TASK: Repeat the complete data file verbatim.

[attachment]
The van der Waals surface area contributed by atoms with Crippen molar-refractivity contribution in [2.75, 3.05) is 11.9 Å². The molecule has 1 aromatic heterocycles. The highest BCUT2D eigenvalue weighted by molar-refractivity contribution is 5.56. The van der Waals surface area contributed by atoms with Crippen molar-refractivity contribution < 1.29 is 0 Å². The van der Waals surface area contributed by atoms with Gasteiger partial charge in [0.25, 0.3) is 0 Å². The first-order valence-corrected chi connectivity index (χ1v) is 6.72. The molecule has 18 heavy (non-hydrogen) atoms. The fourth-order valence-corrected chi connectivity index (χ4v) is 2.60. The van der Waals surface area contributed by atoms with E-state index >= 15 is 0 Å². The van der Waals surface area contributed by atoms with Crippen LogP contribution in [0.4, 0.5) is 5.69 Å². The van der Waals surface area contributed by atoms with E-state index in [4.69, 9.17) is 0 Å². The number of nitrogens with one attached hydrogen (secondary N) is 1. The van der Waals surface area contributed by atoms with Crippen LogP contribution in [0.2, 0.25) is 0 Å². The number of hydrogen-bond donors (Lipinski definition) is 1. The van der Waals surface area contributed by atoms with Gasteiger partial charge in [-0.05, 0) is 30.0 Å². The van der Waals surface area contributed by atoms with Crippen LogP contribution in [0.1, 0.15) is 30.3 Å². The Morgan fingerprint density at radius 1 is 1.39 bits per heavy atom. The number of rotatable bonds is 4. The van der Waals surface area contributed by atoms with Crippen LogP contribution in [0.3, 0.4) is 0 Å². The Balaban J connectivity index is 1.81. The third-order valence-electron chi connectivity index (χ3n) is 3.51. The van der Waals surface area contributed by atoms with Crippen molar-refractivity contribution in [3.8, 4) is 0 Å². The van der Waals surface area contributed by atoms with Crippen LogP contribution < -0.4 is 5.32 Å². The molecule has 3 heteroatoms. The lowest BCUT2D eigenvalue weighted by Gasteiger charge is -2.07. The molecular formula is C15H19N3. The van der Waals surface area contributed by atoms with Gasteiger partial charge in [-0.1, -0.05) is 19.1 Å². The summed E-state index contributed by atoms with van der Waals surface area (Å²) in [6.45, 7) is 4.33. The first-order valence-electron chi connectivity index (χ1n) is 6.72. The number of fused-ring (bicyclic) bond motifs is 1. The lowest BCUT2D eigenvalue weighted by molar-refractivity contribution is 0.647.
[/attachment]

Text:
The van der Waals surface area contributed by atoms with Crippen molar-refractivity contribution in [2.75, 3.05) is 11.9 Å². The molecule has 1 aromatic heterocycles. The highest BCUT2D eigenvalue weighted by molar-refractivity contribution is 5.56. The van der Waals surface area contributed by atoms with Crippen molar-refractivity contribution < 1.29 is 0 Å². The van der Waals surface area contributed by atoms with Gasteiger partial charge in [0.25, 0.3) is 0 Å². The first-order valence-corrected chi connectivity index (χ1v) is 6.72. The molecule has 18 heavy (non-hydrogen) atoms. The fourth-order valence-corrected chi connectivity index (χ4v) is 2.60. The van der Waals surface area contributed by atoms with E-state index >= 15 is 0 Å². The van der Waals surface area contributed by atoms with Crippen LogP contribution in [0.4, 0.5) is 5.69 Å². The van der Waals surface area contributed by atoms with E-state index in [4.69, 9.17) is 0 Å². The number of nitrogens with one attached hydrogen (secondary N) is 1. The van der Waals surface area contributed by atoms with Crippen LogP contribution in [0.2, 0.25) is 0 Å². The number of hydrogen-bond donors (Lipinski definition) is 1. The van der Waals surface area contributed by atoms with Gasteiger partial charge in [-0.05, 0) is 30.0 Å². The van der Waals surface area contributed by atoms with Crippen LogP contribution in [0.1, 0.15) is 30.3 Å². The Morgan fingerprint density at radius 1 is 1.39 bits per heavy atom. The number of rotatable bonds is 4. The van der Waals surface area contributed by atoms with Crippen LogP contribution in [0.3, 0.4) is 0 Å². The Balaban J connectivity index is 1.81. The third-order valence-electron chi connectivity index (χ3n) is 3.51. The van der Waals surface area contributed by atoms with Crippen molar-refractivity contribution in [3.8, 4) is 0 Å². The van der Waals surface area contributed by atoms with Crippen LogP contribution < -0.4 is 5.32 Å². The molecule has 3 heteroatoms. The lowest BCUT2D eigenvalue weighted by Gasteiger charge is -2.07. The molecular formula is C15H19N3. The van der Waals surface area contributed by atoms with Gasteiger partial charge in [-0.1, -0.05) is 19.1 Å². The summed E-state index contributed by atoms with van der Waals surface area (Å²) in [6.45, 7) is 4.33. The first-order valence-electron chi connectivity index (χ1n) is 6.72. The number of fused-ring (bicyclic) bond motifs is 1. The lowest BCUT2D eigenvalue weighted by molar-refractivity contribution is 0.647.